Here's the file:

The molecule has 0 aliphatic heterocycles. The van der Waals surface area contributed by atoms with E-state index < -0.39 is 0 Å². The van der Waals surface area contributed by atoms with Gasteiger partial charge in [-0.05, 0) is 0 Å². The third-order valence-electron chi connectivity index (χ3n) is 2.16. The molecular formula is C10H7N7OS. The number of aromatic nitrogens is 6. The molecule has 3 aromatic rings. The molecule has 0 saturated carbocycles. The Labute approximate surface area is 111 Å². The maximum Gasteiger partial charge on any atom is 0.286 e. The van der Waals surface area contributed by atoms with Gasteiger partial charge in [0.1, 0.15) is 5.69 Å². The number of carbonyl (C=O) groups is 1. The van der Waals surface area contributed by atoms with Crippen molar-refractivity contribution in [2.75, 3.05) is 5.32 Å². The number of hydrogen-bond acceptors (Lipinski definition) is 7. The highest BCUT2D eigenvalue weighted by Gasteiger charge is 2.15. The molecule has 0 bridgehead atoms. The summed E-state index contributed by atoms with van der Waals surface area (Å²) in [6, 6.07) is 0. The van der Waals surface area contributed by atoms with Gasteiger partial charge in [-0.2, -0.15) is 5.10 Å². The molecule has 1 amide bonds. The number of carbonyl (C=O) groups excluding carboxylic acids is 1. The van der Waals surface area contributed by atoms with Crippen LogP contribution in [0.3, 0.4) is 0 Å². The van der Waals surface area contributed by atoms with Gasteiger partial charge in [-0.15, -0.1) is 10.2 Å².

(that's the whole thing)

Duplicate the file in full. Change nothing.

The molecule has 0 aliphatic heterocycles. The van der Waals surface area contributed by atoms with E-state index < -0.39 is 0 Å². The van der Waals surface area contributed by atoms with Gasteiger partial charge in [-0.05, 0) is 0 Å². The third-order valence-electron chi connectivity index (χ3n) is 2.16. The molecular formula is C10H7N7OS. The number of aromatic nitrogens is 6. The molecule has 3 aromatic rings. The molecule has 0 saturated carbocycles. The Labute approximate surface area is 111 Å². The maximum Gasteiger partial charge on any atom is 0.286 e. The van der Waals surface area contributed by atoms with Gasteiger partial charge in [0.1, 0.15) is 5.69 Å². The number of carbonyl (C=O) groups is 1. The van der Waals surface area contributed by atoms with Crippen molar-refractivity contribution in [2.75, 3.05) is 5.32 Å². The number of hydrogen-bond acceptors (Lipinski definition) is 7. The highest BCUT2D eigenvalue weighted by Gasteiger charge is 2.15. The molecule has 0 bridgehead atoms. The summed E-state index contributed by atoms with van der Waals surface area (Å²) in [6, 6.07) is 0. The van der Waals surface area contributed by atoms with Gasteiger partial charge in [-0.2, -0.15) is 5.10 Å². The molecule has 1 amide bonds. The number of carbonyl (C=O) groups excluding carboxylic acids is 1. The van der Waals surface area contributed by atoms with Crippen LogP contribution in [0.3, 0.4) is 0 Å². The van der Waals surface area contributed by atoms with Gasteiger partial charge in [-0.15, -0.1) is 10.2 Å².